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College Students on Front Line of Cyberattacks

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2021-10-13T11:57:17+00:00 March 13, 2017|News, Previous Event|
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College Students on Front Line of Cyberattacks

  • Highline College PRCCDC 2017

College students from around the Pacific Northwest will have the chance to practice thwarting hackers during the annual Pacific Rim Collegiate Cyber Defense Competition.

Scheduled for March 24–26, 2017, at Highline College, the event provides students with real-world challenges while maintaining a corporate network that cannot be replicated in a typical classroom. This type of competitive practice gives students better training and preparation for the workforce.

“The Internet of Things (IoT), more technology coming online and the sheer volume of what is out there is creating a smorgasbord for criminals to pick from. Companies need employees who understand how to deal with network intrusions and cyberattacks,” said Dr. Amelia Phillips, Highline Computer Information Systems faculty member and the regional director of the event.

Teams from 14 colleges and universities are scheduled to participate in the 10th annual competition:

  • Central Washington University
  • Clover Park Technical College (Lakewood)
  • Columbia Basin College (Pasco)
  • Green River College (Auburn)
  • Lewis and Clark College (Portland, Oregon)
  • Linfield College (McMinnville, Oregon)
  • Peninsula College (Port Angeles)
  • Spokane Falls Community College
  • The Evergreen State College (Olympia)
  • University of Idaho (Moscow, Idaho)
  • University of Washington, Seattle
  • University of Washington, Tacoma
  • Western Washington University (Bellingham)
  • Whatcom Community College (Bellingham)
Dr. Amelia Phillips

Dr. Amelia Phillips

Each team consists of between six and eight students with a cap of two graduate students on each team. Students from at least two high schools will be on hand to participate in the National Initiative for Cyber Security Education (NICE) Challenge Project and observe the competition with the hope that the students will be inspired to pursue cybersecurity as a profession.

“During the competition, students may be dealing with unexpected events, people being laid off, installation of a new server or other challenges while being under attack by professional hackers — also known as penetration testers,” said Phillips. The hackers will be trained professionals from government agencies, National Guard, Navy’s Space and Naval Warfare Systems Command and local industry.

Open to two- and four-year colleges and universities in Washington, Oregon and Idaho, the Pacific Rim Competition serves as the regional competition for the National Collegiate Cyber Defense Competition.

The Pacific Rim region boasts national status with the University of Washington (Seattle campus) winning both the regional and national competitions in 2011 and 2012. Columbia Basin College won the Pacific Rim Competition in 2016. This year’s national championship is scheduled for April 13–15, 2017, in San Antonio, Texas.

This is Highline’s eighth year hosting the regional event. Using the computer labs on Highline’s campus, the students in the competition will need to maintain a company network while they are being attacked.

Competitors will need to secure the operating systems, email servers, websites and other parts of a business network. They must also update their websites, create new user accounts and perform other standard business activities while delivering excellent customer service to irate customers who call in.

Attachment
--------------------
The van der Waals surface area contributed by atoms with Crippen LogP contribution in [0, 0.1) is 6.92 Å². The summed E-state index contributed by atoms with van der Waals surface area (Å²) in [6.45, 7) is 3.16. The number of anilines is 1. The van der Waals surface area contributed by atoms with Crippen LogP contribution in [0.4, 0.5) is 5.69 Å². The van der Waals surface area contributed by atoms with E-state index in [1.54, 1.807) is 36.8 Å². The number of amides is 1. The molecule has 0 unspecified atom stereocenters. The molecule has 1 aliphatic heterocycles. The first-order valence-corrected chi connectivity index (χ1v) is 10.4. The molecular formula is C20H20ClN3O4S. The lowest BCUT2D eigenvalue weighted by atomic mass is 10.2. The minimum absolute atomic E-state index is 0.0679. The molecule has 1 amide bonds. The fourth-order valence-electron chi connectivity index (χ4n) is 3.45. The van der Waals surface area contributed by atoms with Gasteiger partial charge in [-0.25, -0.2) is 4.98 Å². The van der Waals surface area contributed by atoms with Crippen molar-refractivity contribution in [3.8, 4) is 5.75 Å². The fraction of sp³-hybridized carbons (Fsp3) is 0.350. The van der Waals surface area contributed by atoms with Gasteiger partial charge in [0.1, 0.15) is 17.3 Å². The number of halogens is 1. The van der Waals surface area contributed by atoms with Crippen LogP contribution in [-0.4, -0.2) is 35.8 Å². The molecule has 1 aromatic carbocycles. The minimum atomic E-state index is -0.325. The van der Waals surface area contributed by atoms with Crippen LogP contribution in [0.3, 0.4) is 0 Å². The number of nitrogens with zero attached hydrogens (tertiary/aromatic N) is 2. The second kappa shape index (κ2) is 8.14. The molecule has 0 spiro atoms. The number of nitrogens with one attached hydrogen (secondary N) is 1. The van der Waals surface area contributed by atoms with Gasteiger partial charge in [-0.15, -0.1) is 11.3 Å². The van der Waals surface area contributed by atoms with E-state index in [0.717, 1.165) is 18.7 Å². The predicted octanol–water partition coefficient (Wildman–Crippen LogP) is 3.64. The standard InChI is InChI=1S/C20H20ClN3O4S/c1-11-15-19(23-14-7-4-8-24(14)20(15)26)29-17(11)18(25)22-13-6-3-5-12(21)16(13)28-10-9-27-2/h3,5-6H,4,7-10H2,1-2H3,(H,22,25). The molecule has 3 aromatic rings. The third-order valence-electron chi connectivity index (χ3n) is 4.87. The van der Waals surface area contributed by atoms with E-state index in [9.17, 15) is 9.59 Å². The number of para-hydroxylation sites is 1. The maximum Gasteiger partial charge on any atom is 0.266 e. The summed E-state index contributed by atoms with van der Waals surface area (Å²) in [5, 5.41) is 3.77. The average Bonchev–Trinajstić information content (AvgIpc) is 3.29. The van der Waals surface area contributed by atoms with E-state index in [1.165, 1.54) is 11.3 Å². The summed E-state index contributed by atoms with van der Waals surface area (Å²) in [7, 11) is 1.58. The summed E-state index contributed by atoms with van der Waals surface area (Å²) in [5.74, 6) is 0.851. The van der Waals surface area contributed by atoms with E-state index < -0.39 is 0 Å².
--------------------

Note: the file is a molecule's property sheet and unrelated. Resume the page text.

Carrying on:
The primary objective of the competition is to provide students with real-world challenges. The second objective is to give potential employers — the sponsors — a chance to observe students under pressure. As part of the competition, breakfast and dinner events will be held to allow students to do short interviews with the sponsors and allow sponsors to talk to those students they may be interested in hiring. Sponsors include Amazon Web Services (AWS), Boeing, Cobalt Strike, CyberWatch West, Microsoft, National Security Agency (NSA), Raytheon, SpaWar and U.S. Department of Homeland Security.

Contact Dr. Amelia Phillips at (206) 592-3497 or aphillips@highline.edu.

Students Create Network for Competition

For the second year in a row, Highline students — with support from the college’s Information Technology Services staff members — have designed the company network that will be used in the simulation, complete with intentional security flaws.

These students are enrolled in the college’s applied bachelor’s degree program in Cybersecurity and Forensics and applied associate degree programs: Network Security Engineer, Digital Forensics and Web/Database Developer.

Special Designation at Highline

In 2013, Highline earned designation as a National Center of Academic Excellence in Information Assurance 2-Year Education (CAE2Y) from the National Security Agency and the Department of Homeland Security. The CAE2Y designation is awarded to community colleges that have established a high quality cybersecurity program and have mapped their courses to the current national standards of the Committee on National Security Systems.

Being a CAE2Y institution gives Highline unique standing since fewer than 40 of the nation’s 1,100 two-year colleges have achieved the designation.

The Computer Science and Computer Information Systems department at Highline prepares students for a variety of information technology–related careers, including computer programmers, network specialists, website and database developers, and data recovery and computer forensics specialists. In recent years, the department added an applied bachelor’s degree program in Cybersecurity and Forensics.